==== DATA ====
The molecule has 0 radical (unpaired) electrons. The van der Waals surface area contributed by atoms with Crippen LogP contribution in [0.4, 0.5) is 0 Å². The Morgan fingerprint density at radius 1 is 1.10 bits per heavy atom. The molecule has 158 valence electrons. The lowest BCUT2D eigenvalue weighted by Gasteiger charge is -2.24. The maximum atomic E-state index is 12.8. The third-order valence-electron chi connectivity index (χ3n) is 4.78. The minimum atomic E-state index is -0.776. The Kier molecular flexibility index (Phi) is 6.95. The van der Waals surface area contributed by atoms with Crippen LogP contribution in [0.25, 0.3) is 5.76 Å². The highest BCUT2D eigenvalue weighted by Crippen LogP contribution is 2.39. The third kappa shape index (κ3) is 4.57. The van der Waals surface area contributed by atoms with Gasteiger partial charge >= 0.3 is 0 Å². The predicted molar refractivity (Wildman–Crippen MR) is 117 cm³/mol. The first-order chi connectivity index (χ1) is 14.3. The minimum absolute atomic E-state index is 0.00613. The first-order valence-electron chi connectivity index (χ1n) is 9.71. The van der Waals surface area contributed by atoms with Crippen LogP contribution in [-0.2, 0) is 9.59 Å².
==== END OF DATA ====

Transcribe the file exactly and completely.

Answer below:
The molecule has 0 radical (unpaired) electrons. The van der Waals surface area contributed by atoms with Crippen LogP contribution in [0.4, 0.5) is 0 Å². The Morgan fingerprint density at radius 1 is 1.10 bits per heavy atom. The molecule has 158 valence electrons. The lowest BCUT2D eigenvalue weighted by Gasteiger charge is -2.24. The maximum atomic E-state index is 12.8. The third-order valence-electron chi connectivity index (χ3n) is 4.78. The minimum atomic E-state index is -0.776. The Kier molecular flexibility index (Phi) is 6.95. The van der Waals surface area contributed by atoms with Crippen LogP contribution in [0.25, 0.3) is 5.76 Å². The highest BCUT2D eigenvalue weighted by Crippen LogP contribution is 2.39. The third kappa shape index (κ3) is 4.57. The van der Waals surface area contributed by atoms with Gasteiger partial charge >= 0.3 is 0 Å². The predicted molar refractivity (Wildman–Crippen MR) is 117 cm³/mol. The first-order chi connectivity index (χ1) is 14.3. The minimum absolute atomic E-state index is 0.00613. The first-order valence-electron chi connectivity index (χ1n) is 9.71. The van der Waals surface area contributed by atoms with Crippen LogP contribution in [-0.2, 0) is 9.59 Å².